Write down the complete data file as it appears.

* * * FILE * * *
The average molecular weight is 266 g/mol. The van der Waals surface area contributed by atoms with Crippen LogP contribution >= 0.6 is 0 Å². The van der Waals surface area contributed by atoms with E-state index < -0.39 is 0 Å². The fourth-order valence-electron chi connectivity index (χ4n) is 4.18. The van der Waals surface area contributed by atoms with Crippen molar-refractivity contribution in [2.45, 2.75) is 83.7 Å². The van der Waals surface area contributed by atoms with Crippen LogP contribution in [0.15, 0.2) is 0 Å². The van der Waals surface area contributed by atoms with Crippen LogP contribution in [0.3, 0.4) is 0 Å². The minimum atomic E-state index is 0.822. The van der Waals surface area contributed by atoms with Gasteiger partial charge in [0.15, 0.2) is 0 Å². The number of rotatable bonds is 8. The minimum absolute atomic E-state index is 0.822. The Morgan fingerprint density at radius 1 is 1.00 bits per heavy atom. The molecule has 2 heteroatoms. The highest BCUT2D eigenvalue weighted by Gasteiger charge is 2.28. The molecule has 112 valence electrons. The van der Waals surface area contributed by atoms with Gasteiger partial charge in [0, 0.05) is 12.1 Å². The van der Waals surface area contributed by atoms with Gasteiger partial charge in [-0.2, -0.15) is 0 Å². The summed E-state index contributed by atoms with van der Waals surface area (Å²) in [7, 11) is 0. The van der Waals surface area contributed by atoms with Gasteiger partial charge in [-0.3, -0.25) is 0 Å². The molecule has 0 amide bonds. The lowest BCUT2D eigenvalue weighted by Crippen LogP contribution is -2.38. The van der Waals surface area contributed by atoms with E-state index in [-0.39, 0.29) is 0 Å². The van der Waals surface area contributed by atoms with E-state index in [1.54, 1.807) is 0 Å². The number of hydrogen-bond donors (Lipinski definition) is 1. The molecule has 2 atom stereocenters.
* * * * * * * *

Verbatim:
The average molecular weight is 266 g/mol. The van der Waals surface area contributed by atoms with Crippen LogP contribution >= 0.6 is 0 Å². The van der Waals surface area contributed by atoms with E-state index < -0.39 is 0 Å². The fourth-order valence-electron chi connectivity index (χ4n) is 4.18. The van der Waals surface area contributed by atoms with Crippen molar-refractivity contribution in [2.45, 2.75) is 83.7 Å². The van der Waals surface area contributed by atoms with Crippen LogP contribution in [0.15, 0.2) is 0 Å². The van der Waals surface area contributed by atoms with Crippen LogP contribution in [0.3, 0.4) is 0 Å². The minimum atomic E-state index is 0.822. The van der Waals surface area contributed by atoms with Gasteiger partial charge in [0.15, 0.2) is 0 Å². The number of rotatable bonds is 8. The minimum absolute atomic E-state index is 0.822. The Morgan fingerprint density at radius 1 is 1.00 bits per heavy atom. The molecule has 2 heteroatoms. The highest BCUT2D eigenvalue weighted by Gasteiger charge is 2.28. The molecule has 112 valence electrons. The van der Waals surface area contributed by atoms with Gasteiger partial charge in [0, 0.05) is 12.1 Å². The van der Waals surface area contributed by atoms with Gasteiger partial charge in [-0.2, -0.15) is 0 Å². The summed E-state index contributed by atoms with van der Waals surface area (Å²) in [7, 11) is 0. The van der Waals surface area contributed by atoms with Gasteiger partial charge in [-0.3, -0.25) is 0 Å². The molecule has 0 amide bonds. The lowest BCUT2D eigenvalue weighted by Crippen LogP contribution is -2.38. The van der Waals surface area contributed by atoms with E-state index in [-0.39, 0.29) is 0 Å². The van der Waals surface area contributed by atoms with E-state index in [1.54, 1.807) is 0 Å². The number of hydrogen-bond donors (Lipinski definition) is 1. The molecule has 2 atom stereocenters.